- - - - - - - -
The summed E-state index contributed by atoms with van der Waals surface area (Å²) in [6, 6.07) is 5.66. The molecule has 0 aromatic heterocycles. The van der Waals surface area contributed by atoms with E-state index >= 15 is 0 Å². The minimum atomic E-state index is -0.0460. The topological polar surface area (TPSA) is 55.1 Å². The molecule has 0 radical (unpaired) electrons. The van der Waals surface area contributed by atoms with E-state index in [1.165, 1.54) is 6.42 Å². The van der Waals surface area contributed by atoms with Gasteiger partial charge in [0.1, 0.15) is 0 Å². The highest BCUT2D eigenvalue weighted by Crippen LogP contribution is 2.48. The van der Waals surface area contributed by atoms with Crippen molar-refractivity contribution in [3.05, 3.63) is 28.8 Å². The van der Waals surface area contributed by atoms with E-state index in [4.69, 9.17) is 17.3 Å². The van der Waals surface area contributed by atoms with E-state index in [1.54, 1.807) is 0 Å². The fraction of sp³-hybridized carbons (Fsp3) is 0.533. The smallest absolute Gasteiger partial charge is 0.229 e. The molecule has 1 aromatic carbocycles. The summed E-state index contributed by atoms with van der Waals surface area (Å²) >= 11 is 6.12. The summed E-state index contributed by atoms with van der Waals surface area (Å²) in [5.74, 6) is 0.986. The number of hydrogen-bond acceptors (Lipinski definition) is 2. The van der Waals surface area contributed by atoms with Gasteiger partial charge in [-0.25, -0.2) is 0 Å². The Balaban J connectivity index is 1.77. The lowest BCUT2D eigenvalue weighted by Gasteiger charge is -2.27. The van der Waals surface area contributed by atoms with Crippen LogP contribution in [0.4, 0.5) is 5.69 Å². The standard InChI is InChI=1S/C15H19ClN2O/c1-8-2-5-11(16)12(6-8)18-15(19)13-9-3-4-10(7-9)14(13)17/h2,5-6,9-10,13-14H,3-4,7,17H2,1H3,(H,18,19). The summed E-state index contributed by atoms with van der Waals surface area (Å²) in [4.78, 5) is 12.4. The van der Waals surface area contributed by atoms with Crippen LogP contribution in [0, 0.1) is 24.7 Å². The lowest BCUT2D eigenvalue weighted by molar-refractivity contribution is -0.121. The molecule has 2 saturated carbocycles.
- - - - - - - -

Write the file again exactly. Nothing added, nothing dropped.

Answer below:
The summed E-state index contributed by atoms with van der Waals surface area (Å²) in [6, 6.07) is 5.66. The molecule has 0 aromatic heterocycles. The van der Waals surface area contributed by atoms with E-state index >= 15 is 0 Å². The minimum atomic E-state index is -0.0460. The topological polar surface area (TPSA) is 55.1 Å². The molecule has 0 radical (unpaired) electrons. The van der Waals surface area contributed by atoms with E-state index in [1.165, 1.54) is 6.42 Å². The van der Waals surface area contributed by atoms with Gasteiger partial charge in [0.1, 0.15) is 0 Å². The highest BCUT2D eigenvalue weighted by Crippen LogP contribution is 2.48. The van der Waals surface area contributed by atoms with Crippen molar-refractivity contribution in [3.05, 3.63) is 28.8 Å². The van der Waals surface area contributed by atoms with E-state index in [4.69, 9.17) is 17.3 Å². The van der Waals surface area contributed by atoms with E-state index in [1.54, 1.807) is 0 Å². The fraction of sp³-hybridized carbons (Fsp3) is 0.533. The smallest absolute Gasteiger partial charge is 0.229 e. The molecule has 1 aromatic carbocycles. The summed E-state index contributed by atoms with van der Waals surface area (Å²) >= 11 is 6.12. The summed E-state index contributed by atoms with van der Waals surface area (Å²) in [5.74, 6) is 0.986. The number of hydrogen-bond acceptors (Lipinski definition) is 2. The van der Waals surface area contributed by atoms with Gasteiger partial charge in [-0.25, -0.2) is 0 Å². The Balaban J connectivity index is 1.77. The lowest BCUT2D eigenvalue weighted by Gasteiger charge is -2.27. The van der Waals surface area contributed by atoms with Crippen LogP contribution in [0.4, 0.5) is 5.69 Å². The standard InChI is InChI=1S/C15H19ClN2O/c1-8-2-5-11(16)12(6-8)18-15(19)13-9-3-4-10(7-9)14(13)17/h2,5-6,9-10,13-14H,3-4,7,17H2,1H3,(H,18,19). The summed E-state index contributed by atoms with van der Waals surface area (Å²) in [4.78, 5) is 12.4. The van der Waals surface area contributed by atoms with Crippen LogP contribution in [0, 0.1) is 24.7 Å². The lowest BCUT2D eigenvalue weighted by molar-refractivity contribution is -0.121. The molecule has 2 saturated carbocycles.